DAYTON, Ohio (WDTN) – After a heated election season, President Joe Biden called for national unity during his inaugural address. Miami Valley experts said the process to mend political divides in households will take time and patience.
University of Dayton Department of Education Chair Joe Valenzano said when opening up difficult conversation about politics, instead of taking the offense or defense, find common ground.
“Try to even back track and stress those area of common values,” Valenzano said. “We all value democracy, we all value being in this country, we all value each other and our relationships.”
Clinical Counselor Cynthia Treasure said talking about politics is actually a discussion on values, and can be tied to strong emotions.
If the conversation gets heated, lower the temperature by listening to each other’s views or taking a time out.
“Being respectful of those, being open to different perspectives, and being open to having the time to digest the information on both sides of what’s being talked about,” Treasure said.
Treasure said, if necessary, plan the conversation beforehand and set ground rules to make sure everyone stays on course.
Dean of the College of Education at Cedarville University Kevin Jones said as part of that conversation, recognize that putting all faith behind a single candidate loses sight of the issues that require unity to solve.
“We pray for our leaders, didn’t say worship them,” Jones said. “We’ve gone to praying for them to right out idolatry, on both ends of the spectrum, which is dangerous. We can pray for our leaders together. It can be a Democrat, a Republican, Independent, Libertarian, we can come together and say let’s pray for our new leader.”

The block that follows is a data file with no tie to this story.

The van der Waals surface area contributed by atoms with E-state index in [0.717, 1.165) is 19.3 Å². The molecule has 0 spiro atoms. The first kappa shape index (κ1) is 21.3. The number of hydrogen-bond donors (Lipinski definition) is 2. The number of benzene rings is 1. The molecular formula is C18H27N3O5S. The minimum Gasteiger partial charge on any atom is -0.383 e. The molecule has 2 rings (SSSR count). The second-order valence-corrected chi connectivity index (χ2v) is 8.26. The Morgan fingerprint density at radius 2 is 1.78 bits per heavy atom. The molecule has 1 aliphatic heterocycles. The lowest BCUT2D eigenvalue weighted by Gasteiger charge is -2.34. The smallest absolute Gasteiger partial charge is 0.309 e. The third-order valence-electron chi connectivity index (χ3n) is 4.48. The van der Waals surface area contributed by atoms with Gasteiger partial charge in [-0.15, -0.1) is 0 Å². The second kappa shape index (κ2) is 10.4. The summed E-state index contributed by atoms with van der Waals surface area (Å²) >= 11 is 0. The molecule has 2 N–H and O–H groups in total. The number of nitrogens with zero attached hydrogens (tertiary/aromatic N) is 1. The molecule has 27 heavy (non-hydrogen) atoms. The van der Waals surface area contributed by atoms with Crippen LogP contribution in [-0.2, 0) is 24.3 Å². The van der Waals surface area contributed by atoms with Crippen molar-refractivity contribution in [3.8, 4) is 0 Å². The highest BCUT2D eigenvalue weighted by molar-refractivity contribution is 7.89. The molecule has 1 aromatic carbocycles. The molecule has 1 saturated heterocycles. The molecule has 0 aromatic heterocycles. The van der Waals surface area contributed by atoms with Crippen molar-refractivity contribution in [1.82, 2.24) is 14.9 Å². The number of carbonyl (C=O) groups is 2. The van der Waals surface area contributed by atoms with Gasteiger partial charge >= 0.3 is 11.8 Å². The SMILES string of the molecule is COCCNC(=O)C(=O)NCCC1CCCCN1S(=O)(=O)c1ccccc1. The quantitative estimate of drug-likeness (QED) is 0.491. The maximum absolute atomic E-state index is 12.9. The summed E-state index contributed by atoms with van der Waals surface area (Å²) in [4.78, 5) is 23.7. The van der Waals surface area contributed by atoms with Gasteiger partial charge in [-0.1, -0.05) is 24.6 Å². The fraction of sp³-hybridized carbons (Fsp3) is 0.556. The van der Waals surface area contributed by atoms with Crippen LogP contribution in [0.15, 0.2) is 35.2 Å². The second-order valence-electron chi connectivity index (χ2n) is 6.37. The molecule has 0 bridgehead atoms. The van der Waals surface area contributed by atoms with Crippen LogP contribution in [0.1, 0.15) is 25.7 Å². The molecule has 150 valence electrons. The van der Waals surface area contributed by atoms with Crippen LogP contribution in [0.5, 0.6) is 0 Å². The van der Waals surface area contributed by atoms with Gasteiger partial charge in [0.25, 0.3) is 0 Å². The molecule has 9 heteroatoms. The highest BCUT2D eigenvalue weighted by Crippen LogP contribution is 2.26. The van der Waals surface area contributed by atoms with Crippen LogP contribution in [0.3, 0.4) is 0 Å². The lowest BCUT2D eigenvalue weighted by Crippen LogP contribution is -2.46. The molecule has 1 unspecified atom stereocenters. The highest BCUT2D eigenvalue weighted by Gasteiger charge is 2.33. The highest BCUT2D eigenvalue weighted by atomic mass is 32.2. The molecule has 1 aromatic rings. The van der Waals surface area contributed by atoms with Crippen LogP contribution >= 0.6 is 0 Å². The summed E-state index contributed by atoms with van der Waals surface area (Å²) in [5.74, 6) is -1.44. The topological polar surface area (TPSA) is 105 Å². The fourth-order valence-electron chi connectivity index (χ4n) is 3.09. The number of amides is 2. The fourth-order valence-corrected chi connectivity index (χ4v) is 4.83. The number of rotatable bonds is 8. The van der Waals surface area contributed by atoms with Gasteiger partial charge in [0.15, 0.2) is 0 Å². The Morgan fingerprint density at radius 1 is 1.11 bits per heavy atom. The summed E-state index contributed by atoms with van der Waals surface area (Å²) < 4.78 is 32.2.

“When we personalize politics to the degree where we wrap success, failure and our own belief system into one person we inevitably are going to be disappointed, stressed out, and it’s going to cause serious damage in our interpersonal relationships,” Valenzano said.
Jones said that families need to find other ways to come together and build a foundation around faith or commonality. He said it’s also important to establish forgiveness before any tensions can be resolved.
“Which calls us to walk in humility, and walking in humility means many of us have humiliated ourselves with the things we’ve said and done, and there will be an extension of that humiliation having to go back and say I wronged you there,” Jones said.
These experts said there shouldn’t be pressure to have these conversations right away, and understand that it could take time to see eye to eye.
“I think it’s important to begin thinking about having these conversations, begin planning how you would have these conversations in an effective, calm manner, and if things get really, really heated, there’s always family therapy where you can have that facilitator to help people come together,” Treasure said.